However, if the writer over at the UofC's Law School Faculty blog "ABlawg" is any indication, Blackett may have tipped his hand:
Lindsay Blackett (Minister of Culture and Community Spirit) is said to have made the following comment: “We have a slightly different process, and we have slightly different value systems and a way of thinking in Alberta, and since most of the people on our commission are from Alberta, they may look at it a little differently then Ontarians do.”
The post's author then goes on to speculate on the various ways that Blackett could attempt to interfere in the process of the AHRC:
For example, will members of the Human Rights and Citizenship Commission be fearful that their salaries will be in jeopardy if they permit these complaints to proceed to a hearing, given that remuneration for the chief commissioner and other members of the Commission are prescribed by the Minister (see s. 15(4) HRCMA))?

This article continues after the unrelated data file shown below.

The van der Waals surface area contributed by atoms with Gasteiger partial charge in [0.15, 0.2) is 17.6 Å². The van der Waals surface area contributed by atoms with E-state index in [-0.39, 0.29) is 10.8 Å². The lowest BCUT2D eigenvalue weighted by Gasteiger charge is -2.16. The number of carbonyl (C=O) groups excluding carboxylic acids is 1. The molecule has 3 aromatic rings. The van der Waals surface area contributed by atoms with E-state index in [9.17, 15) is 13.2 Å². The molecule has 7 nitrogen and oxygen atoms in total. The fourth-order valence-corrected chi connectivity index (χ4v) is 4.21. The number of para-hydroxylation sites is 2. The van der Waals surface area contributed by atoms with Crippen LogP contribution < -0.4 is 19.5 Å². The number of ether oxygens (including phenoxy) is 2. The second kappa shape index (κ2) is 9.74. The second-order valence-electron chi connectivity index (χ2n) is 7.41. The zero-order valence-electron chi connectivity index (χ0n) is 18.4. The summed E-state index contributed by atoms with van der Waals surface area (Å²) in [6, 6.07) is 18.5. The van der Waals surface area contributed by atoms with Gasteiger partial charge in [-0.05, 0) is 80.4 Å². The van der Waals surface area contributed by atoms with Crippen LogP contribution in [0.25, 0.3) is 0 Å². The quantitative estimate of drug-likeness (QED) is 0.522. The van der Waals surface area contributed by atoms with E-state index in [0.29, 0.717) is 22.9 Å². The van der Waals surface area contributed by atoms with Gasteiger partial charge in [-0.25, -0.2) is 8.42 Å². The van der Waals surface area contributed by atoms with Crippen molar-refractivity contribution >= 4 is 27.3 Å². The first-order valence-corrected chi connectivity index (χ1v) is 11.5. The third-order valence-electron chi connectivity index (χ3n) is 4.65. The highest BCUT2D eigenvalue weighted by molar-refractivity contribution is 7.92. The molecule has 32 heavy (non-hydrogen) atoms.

What does Blackett’s statement portend for the Alberta government’s current review of our human rights legislation, and the argument that discrimination on the basis of being transgendered should be included in proposed amendments to the HRCMA?
Second, Blackett’s comment suggests that there is a “different value system” and “way of thinking” in Alberta. This suggestion of some sort of monolithic Alberta value system runs contrary to the HRCMA itself, ...
Third, even if there is a relatively conservative mindset in this province compared to some others (like Ontario), this is precisely why we have human rights legislation. Individuals who belong to minority or disadvantaged groups, such as the transgendered (who, it must be said, are not themselves a monolithic group), require the protection of human rights legislation to ensure that they are not subjected to the tyranny of the majority. Again, the preamble of the HRCMA is instructive ...
If the author's speculations are true, then transsexuals in Alberta are going to be fighting a long, ugly battle with the government. (Repeat of Vriend, perhaps?)